D'Alembert principle

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One of the fundamental principles of mechanical systems with constraints; it involves a general method with the aid of which the equations of motion of any mechanical system may be derived in the form of equilibrium equations of forces (in this sense d'Alembert's principle "reduces" dynamics to statics) and also determines reactions of the constraints. Formulated by J. d'Alembert [1] as a rule for the determination of motions (i.e. velocity vectors) of several bodies which interact by means of connecting threads or rigid rods: Each movement transmitted by the bodies is resolved into two motions — the motion which is in fact received by the bodies and some other motion, where the two motions must be such that if only the first motion is executed by the bodies, they execute it without interfering with each other, while if they execute the second motion, they will remain at rest.

The principle was successfully employed by d'Alembert and other scientists to solve a number of problems. However, the resolution of motions in accordance with the principle and the determination of the forces which must cancel each other is a difficult task. This stimulated J. Lagrange [2] to present a different formulation of d'Alembert's principle, based on the establishment of equilibrium between the forces and the motions produced by them but oppositely directed; this approach is close to the modern ideas on the subject. Let $ F _ \nu $ and $ R _ \nu $ be, respectively, the given active force and the reactions of the constraints acting on a material point with mass $ m _ \nu $ moving with an acceleration $ w _ \nu $; then, according to d'Alembert's principle,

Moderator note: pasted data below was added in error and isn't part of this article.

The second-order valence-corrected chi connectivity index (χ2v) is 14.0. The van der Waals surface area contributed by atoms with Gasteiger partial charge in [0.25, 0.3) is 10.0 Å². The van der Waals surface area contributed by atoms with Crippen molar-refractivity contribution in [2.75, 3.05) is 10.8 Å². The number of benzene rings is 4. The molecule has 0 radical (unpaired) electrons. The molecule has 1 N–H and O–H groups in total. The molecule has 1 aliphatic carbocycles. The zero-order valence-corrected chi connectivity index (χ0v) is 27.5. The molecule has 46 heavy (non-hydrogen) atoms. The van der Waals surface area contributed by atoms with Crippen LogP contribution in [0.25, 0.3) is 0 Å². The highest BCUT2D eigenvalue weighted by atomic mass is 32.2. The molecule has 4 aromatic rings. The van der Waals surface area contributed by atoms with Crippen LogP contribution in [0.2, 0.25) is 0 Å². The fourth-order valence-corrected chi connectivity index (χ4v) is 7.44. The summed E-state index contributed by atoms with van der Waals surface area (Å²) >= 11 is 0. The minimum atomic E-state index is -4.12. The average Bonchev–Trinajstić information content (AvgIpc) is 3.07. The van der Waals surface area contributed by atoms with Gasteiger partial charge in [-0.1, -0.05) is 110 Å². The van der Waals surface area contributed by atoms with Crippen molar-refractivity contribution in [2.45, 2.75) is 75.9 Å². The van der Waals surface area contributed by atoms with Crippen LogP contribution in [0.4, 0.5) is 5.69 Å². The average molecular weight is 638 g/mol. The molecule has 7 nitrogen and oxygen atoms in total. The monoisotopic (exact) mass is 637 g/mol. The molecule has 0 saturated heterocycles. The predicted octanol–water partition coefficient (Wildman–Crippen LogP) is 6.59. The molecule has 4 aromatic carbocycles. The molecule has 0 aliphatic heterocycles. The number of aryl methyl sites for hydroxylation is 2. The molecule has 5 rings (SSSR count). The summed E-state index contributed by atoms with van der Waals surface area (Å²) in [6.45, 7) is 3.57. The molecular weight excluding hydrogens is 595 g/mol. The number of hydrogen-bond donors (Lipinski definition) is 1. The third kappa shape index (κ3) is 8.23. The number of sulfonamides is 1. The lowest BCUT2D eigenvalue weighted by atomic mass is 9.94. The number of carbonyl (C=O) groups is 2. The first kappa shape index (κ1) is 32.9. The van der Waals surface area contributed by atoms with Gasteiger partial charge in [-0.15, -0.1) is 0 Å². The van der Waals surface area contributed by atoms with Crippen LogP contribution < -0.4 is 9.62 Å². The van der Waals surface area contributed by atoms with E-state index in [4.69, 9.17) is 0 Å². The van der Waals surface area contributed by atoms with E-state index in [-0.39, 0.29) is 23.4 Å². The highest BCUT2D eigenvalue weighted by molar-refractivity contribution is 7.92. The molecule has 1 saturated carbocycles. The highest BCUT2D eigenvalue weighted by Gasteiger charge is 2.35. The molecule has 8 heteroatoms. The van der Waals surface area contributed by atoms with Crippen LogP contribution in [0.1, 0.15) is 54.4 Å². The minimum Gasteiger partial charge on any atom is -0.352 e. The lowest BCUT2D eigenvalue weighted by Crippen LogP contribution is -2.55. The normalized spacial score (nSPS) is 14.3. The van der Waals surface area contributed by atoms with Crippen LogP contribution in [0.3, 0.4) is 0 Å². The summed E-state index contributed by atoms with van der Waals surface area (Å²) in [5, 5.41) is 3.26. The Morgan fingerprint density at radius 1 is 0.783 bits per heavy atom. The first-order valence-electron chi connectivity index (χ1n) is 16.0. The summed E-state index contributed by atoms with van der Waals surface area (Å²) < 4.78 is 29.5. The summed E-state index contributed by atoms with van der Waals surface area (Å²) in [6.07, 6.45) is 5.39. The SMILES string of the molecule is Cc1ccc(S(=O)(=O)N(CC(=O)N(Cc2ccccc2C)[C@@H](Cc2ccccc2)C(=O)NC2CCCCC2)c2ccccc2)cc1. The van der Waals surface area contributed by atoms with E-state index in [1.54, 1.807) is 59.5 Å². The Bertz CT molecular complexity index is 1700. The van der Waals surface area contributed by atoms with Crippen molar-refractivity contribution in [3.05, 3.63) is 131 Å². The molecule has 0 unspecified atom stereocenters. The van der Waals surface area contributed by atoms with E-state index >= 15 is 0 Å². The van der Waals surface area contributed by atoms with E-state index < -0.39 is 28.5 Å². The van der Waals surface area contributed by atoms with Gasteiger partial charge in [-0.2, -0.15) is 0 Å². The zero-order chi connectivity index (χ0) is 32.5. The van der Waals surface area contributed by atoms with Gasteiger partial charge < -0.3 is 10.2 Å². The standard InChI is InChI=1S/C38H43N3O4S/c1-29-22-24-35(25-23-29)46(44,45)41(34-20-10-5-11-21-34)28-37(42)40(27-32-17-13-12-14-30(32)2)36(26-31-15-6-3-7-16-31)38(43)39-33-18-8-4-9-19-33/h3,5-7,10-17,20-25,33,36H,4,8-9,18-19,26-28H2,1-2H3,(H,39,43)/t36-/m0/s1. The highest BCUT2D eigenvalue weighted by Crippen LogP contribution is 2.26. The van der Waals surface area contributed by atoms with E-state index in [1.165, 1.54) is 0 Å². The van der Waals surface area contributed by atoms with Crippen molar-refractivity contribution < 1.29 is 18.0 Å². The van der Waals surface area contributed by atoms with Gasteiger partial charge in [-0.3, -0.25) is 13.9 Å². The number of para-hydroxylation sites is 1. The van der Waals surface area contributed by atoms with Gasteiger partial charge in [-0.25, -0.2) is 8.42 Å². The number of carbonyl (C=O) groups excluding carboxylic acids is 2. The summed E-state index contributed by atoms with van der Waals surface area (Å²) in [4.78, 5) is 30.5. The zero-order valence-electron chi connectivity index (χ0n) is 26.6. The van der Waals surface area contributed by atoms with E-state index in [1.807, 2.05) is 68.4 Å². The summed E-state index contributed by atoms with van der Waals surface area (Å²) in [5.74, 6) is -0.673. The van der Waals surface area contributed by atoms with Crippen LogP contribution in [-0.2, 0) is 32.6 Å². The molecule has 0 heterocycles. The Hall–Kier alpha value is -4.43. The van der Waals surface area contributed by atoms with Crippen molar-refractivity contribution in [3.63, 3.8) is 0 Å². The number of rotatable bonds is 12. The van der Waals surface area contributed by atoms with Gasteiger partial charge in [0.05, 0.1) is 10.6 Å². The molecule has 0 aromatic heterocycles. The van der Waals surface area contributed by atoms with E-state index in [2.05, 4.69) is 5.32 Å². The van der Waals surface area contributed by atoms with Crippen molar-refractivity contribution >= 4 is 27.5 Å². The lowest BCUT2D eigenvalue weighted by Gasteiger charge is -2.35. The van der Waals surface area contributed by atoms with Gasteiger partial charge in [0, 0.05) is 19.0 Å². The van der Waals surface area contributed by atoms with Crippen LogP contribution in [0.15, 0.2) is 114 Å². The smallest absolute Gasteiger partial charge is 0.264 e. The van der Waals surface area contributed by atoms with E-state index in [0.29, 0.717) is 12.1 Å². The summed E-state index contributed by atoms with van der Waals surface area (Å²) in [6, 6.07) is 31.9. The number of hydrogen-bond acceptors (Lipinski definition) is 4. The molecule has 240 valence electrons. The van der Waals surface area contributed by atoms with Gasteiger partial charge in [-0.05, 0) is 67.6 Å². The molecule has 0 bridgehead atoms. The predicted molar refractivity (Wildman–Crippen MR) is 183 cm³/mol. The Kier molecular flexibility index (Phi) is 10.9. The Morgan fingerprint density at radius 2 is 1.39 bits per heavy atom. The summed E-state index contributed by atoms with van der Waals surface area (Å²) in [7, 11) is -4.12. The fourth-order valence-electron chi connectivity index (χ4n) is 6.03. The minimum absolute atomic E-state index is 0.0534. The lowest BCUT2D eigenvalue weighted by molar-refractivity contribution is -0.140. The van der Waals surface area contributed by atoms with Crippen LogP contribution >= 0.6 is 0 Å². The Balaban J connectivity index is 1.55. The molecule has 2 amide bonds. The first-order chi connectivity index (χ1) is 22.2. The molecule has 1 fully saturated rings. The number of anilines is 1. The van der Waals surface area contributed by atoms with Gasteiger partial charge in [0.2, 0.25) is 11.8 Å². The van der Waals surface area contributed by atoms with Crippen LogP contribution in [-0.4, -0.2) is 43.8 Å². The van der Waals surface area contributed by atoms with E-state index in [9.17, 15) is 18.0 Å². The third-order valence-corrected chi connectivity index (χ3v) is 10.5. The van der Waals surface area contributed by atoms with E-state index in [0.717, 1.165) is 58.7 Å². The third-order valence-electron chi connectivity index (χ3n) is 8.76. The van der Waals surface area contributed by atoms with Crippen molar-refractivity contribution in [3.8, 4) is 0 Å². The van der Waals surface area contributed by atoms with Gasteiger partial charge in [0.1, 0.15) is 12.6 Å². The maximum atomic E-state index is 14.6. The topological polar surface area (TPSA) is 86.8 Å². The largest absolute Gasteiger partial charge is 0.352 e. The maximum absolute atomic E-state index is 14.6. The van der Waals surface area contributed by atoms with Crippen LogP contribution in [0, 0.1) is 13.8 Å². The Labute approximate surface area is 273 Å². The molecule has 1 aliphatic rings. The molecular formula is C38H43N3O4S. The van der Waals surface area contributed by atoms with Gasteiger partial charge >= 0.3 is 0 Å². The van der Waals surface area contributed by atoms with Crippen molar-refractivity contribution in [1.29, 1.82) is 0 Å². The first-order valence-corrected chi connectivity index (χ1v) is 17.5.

$$ \tag{* } F _ \nu + R _ \nu - m _ \nu w _ \nu = 0,\ \nu = 1, 2 \dots $$

i.e. at any moment of time an active force and a reaction of the constraints, applied to the moving material point, are balanced by the force of inertia — $ m _ \nu w _ \nu $— of the point. Alternatively, if the force $ F _ \nu $ is resolved into two component forces

$$ F _ \nu = m _ \nu w _ \nu + P _ \nu , $$

the equations (*) will assume the form

$$ P _ \nu + R _ \nu = 0,\ \nu = 1, 2 \dots $$

i.e. at any moment of time, the "lost force" $ P _ \nu = F _ \nu - m _ \nu w _ \nu $ is equilibrated by the force of reaction of the constraints [3].


d'Alembert's principle is sometimes formulated as: The sum of the external forces, the inertial forces and the forces of constraints is zero, cf. [a2], [a3]. Cf. also d'Alembert–Lagrange principle.


[1] J. d'Alembert, "Traité de dynamique" , Paris (1743)
[2] J.L. Lagrange, "Mécanique analytique" , 1–2 , Paris (1788) ((Also: Oeuvres, Vol. 11.))
[3] G.K. Suslov, "Theoretical mechanics" , Moscow (1944) (In Russian)
[a1] V.I. Arnol'd, "Mathematical methods of classical mechanics" , Springer (1978) (Translated from Russian)
[a2] J.L. Synge, B.A. Griffith, "Principles of mechanics" , McGraw-Hill (1959)
[a3] S. Targ, "Theoretical mechanics" , Moscow (no date) (In Russian)
[a4] V.I. Arnol'd, "Méthodes mathématiques de la mécanique classique" , MIR (1976) (Translated from Russian)
How to Cite This Entry:
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This article was adapted from an original article by V.V. Rumyantsev (originator), which appeared in Encyclopedia of Mathematics - ISBN 1402006098. See original article